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Pathways Through Our Past

Programs from yesteryear

I was so surprised to read about a program that took place in the early 1940s. It was mattress making for low-income families and was to make use of excess cotton from some of the southern states. This program not only helped our local people but the southern cotton farmers who found themselves with out a market for their cotton.

For many families, this was the first real mattress they had. Most families used fresh straw set aside each fall when the grain was harvested. The clean new straw was sewn into a large cotton or canvas bag. This program was directed by the county extension office.

For Beltrami County alone, supplies needed for making mattress was a carload of cotton and mattress ticking. This was enough material to make approximately 2,050 mattresses.

Small communities in the area put together the following numbers: Bemidji, 713; Kelliher, 413; Nebish, 201; Blackduck, 369 and Pinewood, 254.

At the completion of the mattress making, the families were entitled to receive the material needed to assemble a comforter.

When the Depression hit and food rationing went into effect, those living in the cities found what early farmers had been experiencing for many years -- hard times.

Sending cattle to market with the hopes of making a profit usually only brought in a check which hardly covered the shipping. Everything grown on the farm had to preserved, either by canning or placed in a root cellar or, in the case of meats such as hams and bacon, cured.

I have visited with several folks who lived through the Depression and those who lived on the farm said they never went hungry. Sometimes the meals were the same for weeks on end but it was better than those who lived in town.

Some farm families shared their milk with families who had small children -- neighbor helping neighbor.

In 1928, Franklin Delano Roosevelt, a young lawyer and distant cousin of Theodore Roosevelt, was elected governor of New York. He brought tax relief to that state farmers and advocated cheap electric power. His constituents found him to be a progressive governor.

After the stock market crashed and the Depression worsened, he became a strong advocate of government intervention. He established relief programs for people out of work including a program that put 10,000 men to work in New York's state forests and parks planting trees, building roads and park buildings and working to prevent erosion.

As the Depression continued, President Herbert Hoover had not managed to provide hope to the American people that things would change. Roosevelt promised that he would find a way to get the people back to work and re-establish the economy.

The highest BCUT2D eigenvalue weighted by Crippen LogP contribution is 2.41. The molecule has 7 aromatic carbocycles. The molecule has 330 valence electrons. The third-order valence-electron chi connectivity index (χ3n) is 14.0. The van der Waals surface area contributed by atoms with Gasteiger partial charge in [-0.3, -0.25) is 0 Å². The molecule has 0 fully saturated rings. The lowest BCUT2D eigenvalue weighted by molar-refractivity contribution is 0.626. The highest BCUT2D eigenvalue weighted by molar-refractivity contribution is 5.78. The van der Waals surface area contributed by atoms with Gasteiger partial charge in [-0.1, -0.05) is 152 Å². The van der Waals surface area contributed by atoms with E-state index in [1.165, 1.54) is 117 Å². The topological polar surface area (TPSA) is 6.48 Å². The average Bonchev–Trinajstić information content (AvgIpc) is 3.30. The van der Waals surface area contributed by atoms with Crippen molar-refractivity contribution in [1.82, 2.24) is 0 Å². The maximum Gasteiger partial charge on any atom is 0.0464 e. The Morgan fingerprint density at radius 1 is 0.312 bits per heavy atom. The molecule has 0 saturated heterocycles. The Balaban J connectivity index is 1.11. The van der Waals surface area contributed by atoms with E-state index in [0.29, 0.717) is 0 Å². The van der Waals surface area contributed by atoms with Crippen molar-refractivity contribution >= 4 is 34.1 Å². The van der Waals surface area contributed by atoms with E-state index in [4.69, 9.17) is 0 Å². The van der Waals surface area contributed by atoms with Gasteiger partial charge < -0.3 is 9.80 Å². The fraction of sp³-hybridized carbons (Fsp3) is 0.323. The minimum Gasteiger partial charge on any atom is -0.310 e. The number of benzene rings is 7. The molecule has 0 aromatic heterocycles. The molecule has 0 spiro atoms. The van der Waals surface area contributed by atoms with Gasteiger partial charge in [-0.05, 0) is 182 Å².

Within 100 days, he had Congress pass the Emergency Banking Relief Act, which stabilized the nation's ailing banks and depositors. They also passed Federal Emergency Relief Administration, National Recovery Administration and the Agricultural Adjustment Administration.

Being a believer in the premise that a work program was better than relief, Roosevelt took into consideration, the idea his Secretary of Labor and the first woman cabinet member Frances Perkins suggested. She suggested that he establish a work program for the thousands of young men who were out of work and another program for the older men.

The CCC program was established for the young men and the WPA for the older men. As you travel the tree lined road ways of the United States those trees were probably planted by the CCC workers. Many of the roads were built by them as well. Sidewalks, bridges and camp grounds, some of our older federal and state buildings were built by the WPA.

In 1935, Congress passed the Social Security Act, one of the most important pieces of Roosevelt's New Deal legislation. There were other bills passed were to help bring an end to the Depression.

Programs are still in effect today such as the Social Security Act and some others. The CCC program ended officially in 1942, but while the program was at it's peak in September of 1935, the CCC mustered 502,000 members in 2,514 camps. Overall, 2.9 million served in the nine years the program ran.

In 1941, the United States entered the war after the Japanese bombed Pearl Harbor. In 1942, because many people on the West Coast were panicky about possible Japanese subversion or invasion, FDR signed an executive order authorizing the internment of Japanese living on the West Coast, many of whom were American citizens.

In 1944, FDR signed an executive order establishing the War Refugee Board which aided in the rescuing of Jews and other refugees during the rest of the war.